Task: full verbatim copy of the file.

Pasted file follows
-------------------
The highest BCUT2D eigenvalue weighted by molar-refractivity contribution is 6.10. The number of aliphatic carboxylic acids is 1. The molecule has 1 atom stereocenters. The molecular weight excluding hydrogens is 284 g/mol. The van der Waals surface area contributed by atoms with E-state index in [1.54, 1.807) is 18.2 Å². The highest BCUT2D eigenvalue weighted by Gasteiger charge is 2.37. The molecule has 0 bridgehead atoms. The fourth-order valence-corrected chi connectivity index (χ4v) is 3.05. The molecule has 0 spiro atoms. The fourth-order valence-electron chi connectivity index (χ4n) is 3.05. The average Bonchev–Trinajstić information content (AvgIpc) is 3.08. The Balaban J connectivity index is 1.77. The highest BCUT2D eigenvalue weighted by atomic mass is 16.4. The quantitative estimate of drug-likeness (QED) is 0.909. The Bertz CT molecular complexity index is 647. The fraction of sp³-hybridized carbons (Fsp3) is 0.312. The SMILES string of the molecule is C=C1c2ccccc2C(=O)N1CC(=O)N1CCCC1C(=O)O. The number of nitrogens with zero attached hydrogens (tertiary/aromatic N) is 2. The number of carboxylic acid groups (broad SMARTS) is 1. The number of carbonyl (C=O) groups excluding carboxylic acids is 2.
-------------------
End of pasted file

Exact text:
The highest BCUT2D eigenvalue weighted by molar-refractivity contribution is 6.10. The number of aliphatic carboxylic acids is 1. The molecule has 1 atom stereocenters. The molecular weight excluding hydrogens is 284 g/mol. The van der Waals surface area contributed by atoms with E-state index in [1.54, 1.807) is 18.2 Å². The highest BCUT2D eigenvalue weighted by Gasteiger charge is 2.37. The molecule has 0 bridgehead atoms. The fourth-order valence-corrected chi connectivity index (χ4v) is 3.05. The molecule has 0 spiro atoms. The fourth-order valence-electron chi connectivity index (χ4n) is 3.05. The average Bonchev–Trinajstić information content (AvgIpc) is 3.08. The Balaban J connectivity index is 1.77. The highest BCUT2D eigenvalue weighted by atomic mass is 16.4. The quantitative estimate of drug-likeness (QED) is 0.909. The Bertz CT molecular complexity index is 647. The fraction of sp³-hybridized carbons (Fsp3) is 0.312. The SMILES string of the molecule is C=C1c2ccccc2C(=O)N1CC(=O)N1CCCC1C(=O)O. The number of nitrogens with zero attached hydrogens (tertiary/aromatic N) is 2. The number of carboxylic acid groups (broad SMARTS) is 1. The number of carbonyl (C=O) groups excluding carboxylic acids is 2.